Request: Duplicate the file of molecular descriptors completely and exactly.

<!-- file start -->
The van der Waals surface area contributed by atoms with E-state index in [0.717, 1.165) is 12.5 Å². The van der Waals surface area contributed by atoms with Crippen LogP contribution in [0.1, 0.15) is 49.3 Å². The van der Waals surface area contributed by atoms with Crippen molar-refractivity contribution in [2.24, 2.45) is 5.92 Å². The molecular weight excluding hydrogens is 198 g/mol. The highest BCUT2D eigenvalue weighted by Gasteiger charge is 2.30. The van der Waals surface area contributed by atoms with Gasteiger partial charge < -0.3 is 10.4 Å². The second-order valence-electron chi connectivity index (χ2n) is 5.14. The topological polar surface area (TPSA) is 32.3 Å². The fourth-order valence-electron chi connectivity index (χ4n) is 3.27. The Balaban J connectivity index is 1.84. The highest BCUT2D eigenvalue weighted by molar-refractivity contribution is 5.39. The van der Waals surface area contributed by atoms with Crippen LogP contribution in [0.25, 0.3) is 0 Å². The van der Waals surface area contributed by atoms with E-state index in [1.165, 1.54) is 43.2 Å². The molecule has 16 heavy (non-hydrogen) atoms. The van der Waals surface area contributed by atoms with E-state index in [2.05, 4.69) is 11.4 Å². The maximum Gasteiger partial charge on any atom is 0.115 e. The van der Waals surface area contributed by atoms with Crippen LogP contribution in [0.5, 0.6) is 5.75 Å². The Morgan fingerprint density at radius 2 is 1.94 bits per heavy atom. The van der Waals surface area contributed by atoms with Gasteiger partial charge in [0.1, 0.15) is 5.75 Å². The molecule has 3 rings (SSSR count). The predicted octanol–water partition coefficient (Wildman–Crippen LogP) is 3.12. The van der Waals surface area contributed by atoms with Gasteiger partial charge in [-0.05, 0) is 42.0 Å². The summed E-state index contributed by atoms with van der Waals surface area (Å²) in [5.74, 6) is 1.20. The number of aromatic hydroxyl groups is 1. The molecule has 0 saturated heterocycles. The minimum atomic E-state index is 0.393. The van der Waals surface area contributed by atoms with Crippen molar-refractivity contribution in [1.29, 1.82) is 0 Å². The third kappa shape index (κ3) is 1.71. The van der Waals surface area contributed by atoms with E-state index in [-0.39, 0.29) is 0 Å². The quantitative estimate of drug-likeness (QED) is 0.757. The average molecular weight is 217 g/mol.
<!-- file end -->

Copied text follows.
The van der Waals surface area contributed by atoms with E-state index in [0.717, 1.165) is 12.5 Å². The van der Waals surface area contributed by atoms with Crippen LogP contribution in [0.1, 0.15) is 49.3 Å². The van der Waals surface area contributed by atoms with Crippen molar-refractivity contribution in [2.24, 2.45) is 5.92 Å². The molecular weight excluding hydrogens is 198 g/mol. The highest BCUT2D eigenvalue weighted by Gasteiger charge is 2.30. The van der Waals surface area contributed by atoms with Gasteiger partial charge < -0.3 is 10.4 Å². The second-order valence-electron chi connectivity index (χ2n) is 5.14. The topological polar surface area (TPSA) is 32.3 Å². The fourth-order valence-electron chi connectivity index (χ4n) is 3.27. The Balaban J connectivity index is 1.84. The highest BCUT2D eigenvalue weighted by molar-refractivity contribution is 5.39. The van der Waals surface area contributed by atoms with Crippen LogP contribution in [0.25, 0.3) is 0 Å². The van der Waals surface area contributed by atoms with E-state index in [1.165, 1.54) is 43.2 Å². The molecule has 16 heavy (non-hydrogen) atoms. The van der Waals surface area contributed by atoms with E-state index in [2.05, 4.69) is 11.4 Å². The maximum Gasteiger partial charge on any atom is 0.115 e. The van der Waals surface area contributed by atoms with Crippen LogP contribution in [0.5, 0.6) is 5.75 Å². The Morgan fingerprint density at radius 2 is 1.94 bits per heavy atom. The van der Waals surface area contributed by atoms with Gasteiger partial charge in [0.1, 0.15) is 5.75 Å². The molecule has 3 rings (SSSR count). The predicted octanol–water partition coefficient (Wildman–Crippen LogP) is 3.12. The van der Waals surface area contributed by atoms with Gasteiger partial charge in [-0.05, 0) is 42.0 Å². The summed E-state index contributed by atoms with van der Waals surface area (Å²) in [5.74, 6) is 1.20. The number of aromatic hydroxyl groups is 1. The molecule has 0 saturated heterocycles. The minimum atomic E-state index is 0.393. The van der Waals surface area contributed by atoms with Crippen molar-refractivity contribution in [1.29, 1.82) is 0 Å². The third kappa shape index (κ3) is 1.71. The van der Waals surface area contributed by atoms with E-state index in [-0.39, 0.29) is 0 Å². The quantitative estimate of drug-likeness (QED) is 0.757. The average molecular weight is 217 g/mol.